Vending Technology from Vending operators  This is a gathering of large and small vendors gathered at the NAMA show trying to find answers on Vending technology.  This includes Vending credit card readers and vending telemetry  Vending is starting to move towards prekitting all your products and then just having the route person bring them in and install them in the vending machine.  Telemetry keeps track of sales – money in the machines and items that are sold.  With this the owner has a clear knowledge what the machines and account is doing.  This is your chance to hear from operators who are actually implementing many effective processes and technologies that include – but are not limited to – telemetry. They’re doing it on a large scale and to great success.  Different operators discuss different credit card readers their effectiveness and cost as well as security and reliability.  They also discuss telemetry whick systems are good and which systems are very reliable.

Vending technology From Vending Operators  There are excellent questions from the audience for each panelist, in fact, that is the point. If you’ve ever had questions about telemetry or other vending technology implementation questions, you may find your answer in this video.  You may want to see additional blogs of the Vending Business Show  Vending Machines: How to Strike a Deal with an Establishment

Vending Remote Monitoring

Vending Remote Monitoring  An interview with Greg Hasslinger, VP of Sales at InOne TechnologyInOne Technology

Vending Remote Monitoring What are the technical requirements for a vending machine to be remotely monitored by an operator?

First of all the vending machine must be able to provide a DEX file. The majority of the OEM’s have been incorporating DEX into their machines for years. However there are many older machines that are still in use today that do not provide Dex. InOne provides 2 solutions for these machines without Dex- DEX audit kits or replacement controller boards for older AP, National and some Polyvend snack machines…

What are some of the benefits of  vending remote monitoring?

Though a lot will depend on the operator, their current operation and what they define as a successful implementation. Some of the key benefits we hear from our customers after implementing vending remote monitoring : we carry less inventory in the trucks, we have been able to reduce unnecessary trips to machines that do not require product, we are informed ahead of time of problems with the machines, our customers feel they are being serviced promptly and can also see sales reports when provided with secured login capability…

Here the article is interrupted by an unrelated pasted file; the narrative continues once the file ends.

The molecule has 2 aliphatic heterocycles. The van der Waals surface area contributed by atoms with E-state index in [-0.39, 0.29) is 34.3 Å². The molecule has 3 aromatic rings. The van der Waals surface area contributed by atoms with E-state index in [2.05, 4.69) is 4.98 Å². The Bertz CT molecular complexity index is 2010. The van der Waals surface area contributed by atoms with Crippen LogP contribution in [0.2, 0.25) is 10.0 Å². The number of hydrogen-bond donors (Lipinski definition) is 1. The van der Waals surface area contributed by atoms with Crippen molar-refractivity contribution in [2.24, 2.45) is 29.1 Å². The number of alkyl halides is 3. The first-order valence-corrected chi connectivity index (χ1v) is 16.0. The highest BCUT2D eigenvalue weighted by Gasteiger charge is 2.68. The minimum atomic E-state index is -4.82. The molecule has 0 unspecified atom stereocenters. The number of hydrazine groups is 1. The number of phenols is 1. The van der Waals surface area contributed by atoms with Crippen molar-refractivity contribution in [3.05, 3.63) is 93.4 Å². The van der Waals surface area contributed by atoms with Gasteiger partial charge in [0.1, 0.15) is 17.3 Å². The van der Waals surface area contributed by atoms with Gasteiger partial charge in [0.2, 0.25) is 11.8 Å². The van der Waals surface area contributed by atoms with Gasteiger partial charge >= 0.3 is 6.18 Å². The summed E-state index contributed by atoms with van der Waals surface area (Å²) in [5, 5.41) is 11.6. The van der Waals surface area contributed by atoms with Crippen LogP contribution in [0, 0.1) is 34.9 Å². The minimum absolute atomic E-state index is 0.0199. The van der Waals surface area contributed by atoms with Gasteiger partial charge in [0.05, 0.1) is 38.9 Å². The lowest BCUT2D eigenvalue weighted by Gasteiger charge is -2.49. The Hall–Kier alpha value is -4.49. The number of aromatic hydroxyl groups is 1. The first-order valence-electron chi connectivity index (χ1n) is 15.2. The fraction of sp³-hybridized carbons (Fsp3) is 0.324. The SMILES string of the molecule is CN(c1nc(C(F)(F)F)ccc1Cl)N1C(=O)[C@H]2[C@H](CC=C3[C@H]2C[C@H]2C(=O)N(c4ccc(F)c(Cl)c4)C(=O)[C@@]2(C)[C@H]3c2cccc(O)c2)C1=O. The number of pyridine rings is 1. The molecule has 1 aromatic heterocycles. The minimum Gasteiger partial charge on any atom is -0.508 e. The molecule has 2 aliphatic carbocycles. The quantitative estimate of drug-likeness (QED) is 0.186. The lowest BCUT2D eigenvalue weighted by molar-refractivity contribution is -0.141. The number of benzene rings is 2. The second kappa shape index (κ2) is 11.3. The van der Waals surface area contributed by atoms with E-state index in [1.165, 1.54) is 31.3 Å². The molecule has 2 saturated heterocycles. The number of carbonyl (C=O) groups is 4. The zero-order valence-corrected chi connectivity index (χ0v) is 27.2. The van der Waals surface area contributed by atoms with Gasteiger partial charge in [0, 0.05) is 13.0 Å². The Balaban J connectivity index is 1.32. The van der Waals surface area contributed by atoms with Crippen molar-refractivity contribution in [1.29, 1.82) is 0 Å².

Does the vending remote monitoring  solution provide the operator with alerts?

Yes, InOne’s Arrow Connect Solution provides various types of alerts and alarms. The alerts are generated from the Dex file, over the MDB, as a result of rules set by the operator and by loss of power at the machine.  These can be provided via text message, email or both to one or numerous individuals in the operation.

What costs are involved to add vending remote monitoring? What about adding cashless in the future?

Assuming the vending machines have Dex and MDB there is the cost of the hardware and the monthly monitoring fee. The cost will vary based on the purchase option the operator chooses.  You can contact me at 410-666-3800 x1106 and I can provide you with the options so you can make the best decision for your current and long term needs. Yes, once you have the Arrow Connect you can easily migrate to providing cashless capabilities just by adding a card reader (which we provide a number of options).

I’ve heard operators say that they want to add vending remote monitoring  to only a couple machines to start off, is that possible?

Yes, we have always believed to treat each customer the same, whether for 3 machines or for 3 routes of machines.

If an operator is using a route management software package, will you be able to send them a DEX file?

We have adopted the NAMA VDI standard and are currently sending Dex files to the route management systems where they have adopted this standard. Though there are some companies that have not adopted the standard and are working on it. More exciting videos  Take Over A Vending Route Or Start Your Own?

Listen to the interview: